They’ve created a pale, jalapeño and lime blend with the exact same herb and today, I’m going to find out which sauce uses it better.
Happy new year everyone! I know that I’m a whole month late but, well, twenty-twenty wasn’t exactly the best of years and the post hasn’t exactly been the best. Though I certainly can’t blame everything on Royal Mail, either.
As it turns out, the company that I’d hoped to feature in january is very new and still getting used to the workings of their online store. To the point where my purchase went to the wrong email address and only got noticed when I asked them what had happened.
So, if you plan on buying from Ignis, I’d suggest sending a polite “hello” with your order, just to make sure that it’s been seen. But they’ve been very attentive ever since and clearly care about their products, so I’m not going to let that slip up colour my opinion of their sauce.
I am, however, going to use it as a bit of an excuse to turn this post into a comparison. To show their JGA7 off alongside a second, less clinically named green sauce that I found while I was waiting.
Two sauces which look quite different, yet still both put a thai twist on a classic green chilli.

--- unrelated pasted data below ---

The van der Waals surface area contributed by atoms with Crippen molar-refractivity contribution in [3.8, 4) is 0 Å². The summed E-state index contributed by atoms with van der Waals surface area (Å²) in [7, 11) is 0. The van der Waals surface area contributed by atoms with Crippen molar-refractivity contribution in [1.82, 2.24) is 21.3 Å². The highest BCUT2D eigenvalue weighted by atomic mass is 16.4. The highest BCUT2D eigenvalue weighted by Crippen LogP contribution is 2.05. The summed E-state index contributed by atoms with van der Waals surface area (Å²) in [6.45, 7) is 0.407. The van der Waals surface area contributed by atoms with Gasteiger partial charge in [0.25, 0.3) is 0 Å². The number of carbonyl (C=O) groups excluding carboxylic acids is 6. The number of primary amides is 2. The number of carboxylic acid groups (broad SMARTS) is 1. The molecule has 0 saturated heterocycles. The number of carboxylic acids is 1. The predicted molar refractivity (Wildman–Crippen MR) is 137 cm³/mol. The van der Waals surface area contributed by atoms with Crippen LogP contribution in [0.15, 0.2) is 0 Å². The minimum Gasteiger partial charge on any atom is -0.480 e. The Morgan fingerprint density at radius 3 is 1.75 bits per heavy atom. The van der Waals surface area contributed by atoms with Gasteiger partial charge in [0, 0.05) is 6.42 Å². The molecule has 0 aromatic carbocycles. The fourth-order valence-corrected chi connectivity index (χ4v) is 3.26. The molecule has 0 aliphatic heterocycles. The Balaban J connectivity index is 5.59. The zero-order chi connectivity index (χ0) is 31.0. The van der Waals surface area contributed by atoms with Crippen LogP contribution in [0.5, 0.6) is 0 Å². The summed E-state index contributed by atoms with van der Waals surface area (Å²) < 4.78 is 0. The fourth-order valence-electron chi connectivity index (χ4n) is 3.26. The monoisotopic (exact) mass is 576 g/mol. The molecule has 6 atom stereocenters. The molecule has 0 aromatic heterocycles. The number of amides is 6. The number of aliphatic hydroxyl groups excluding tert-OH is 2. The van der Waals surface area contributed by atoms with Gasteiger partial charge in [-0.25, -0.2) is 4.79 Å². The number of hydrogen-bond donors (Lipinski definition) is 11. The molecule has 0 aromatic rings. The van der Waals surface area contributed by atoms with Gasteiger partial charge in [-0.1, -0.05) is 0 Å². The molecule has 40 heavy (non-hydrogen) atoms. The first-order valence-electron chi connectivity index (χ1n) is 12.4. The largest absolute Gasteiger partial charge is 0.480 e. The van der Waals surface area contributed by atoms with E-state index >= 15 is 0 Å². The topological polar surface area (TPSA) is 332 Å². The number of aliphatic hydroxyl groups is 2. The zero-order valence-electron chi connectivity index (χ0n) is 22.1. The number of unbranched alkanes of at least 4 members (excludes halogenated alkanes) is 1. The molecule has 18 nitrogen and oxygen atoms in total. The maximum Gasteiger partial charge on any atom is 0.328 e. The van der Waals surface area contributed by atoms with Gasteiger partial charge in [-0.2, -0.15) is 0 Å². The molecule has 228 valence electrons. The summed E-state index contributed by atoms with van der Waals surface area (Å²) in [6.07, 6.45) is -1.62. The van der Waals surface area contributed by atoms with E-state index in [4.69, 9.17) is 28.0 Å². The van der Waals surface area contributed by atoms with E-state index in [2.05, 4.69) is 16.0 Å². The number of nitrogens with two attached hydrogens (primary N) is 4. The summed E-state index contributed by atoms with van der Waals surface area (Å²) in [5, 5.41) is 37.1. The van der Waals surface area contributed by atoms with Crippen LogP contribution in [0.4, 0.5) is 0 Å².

Happy tuesday again, everyone!
Today marks the first of my july reviews and, with it, the end of my unexpectedly hectic birth month. This week, I get to relax a little and try out two simple chilli jams, from A Bit of a Pickle and The Smokey Carter.
Each using a different, named chilli – One habanero and the other scotch bonnet – but both relying on a base of sugar and red bells to carry them.
Obviously, these aren’t going to be the same sort of breakfast jam that we saw in South Devon Chilli Farm’s elderflower. They’re going to be a pepper forward, somewhat savoury pair that’s better suited to spreading over cheeses and meats. But how much of that pepper flavour is actually going to come from their namesake varieties? And how different will these two be?
I’m very curious to find out.
Happy tuesday, spice lovers and welcome back to another fiery food review.
Recently, we’ve been looking at a lot of rather strong sauces – Anywhere from regular “hot” to pushing the upper limits of what we all know to be possible – and last week’s “mild” cranberry chocolate did nothing to bring the heat back down. So today, I’d like to show you something more medium that I’ve been holding onto for quite a while:
Hot-Headz’ own Apple Chipotle Bourbon BBQ.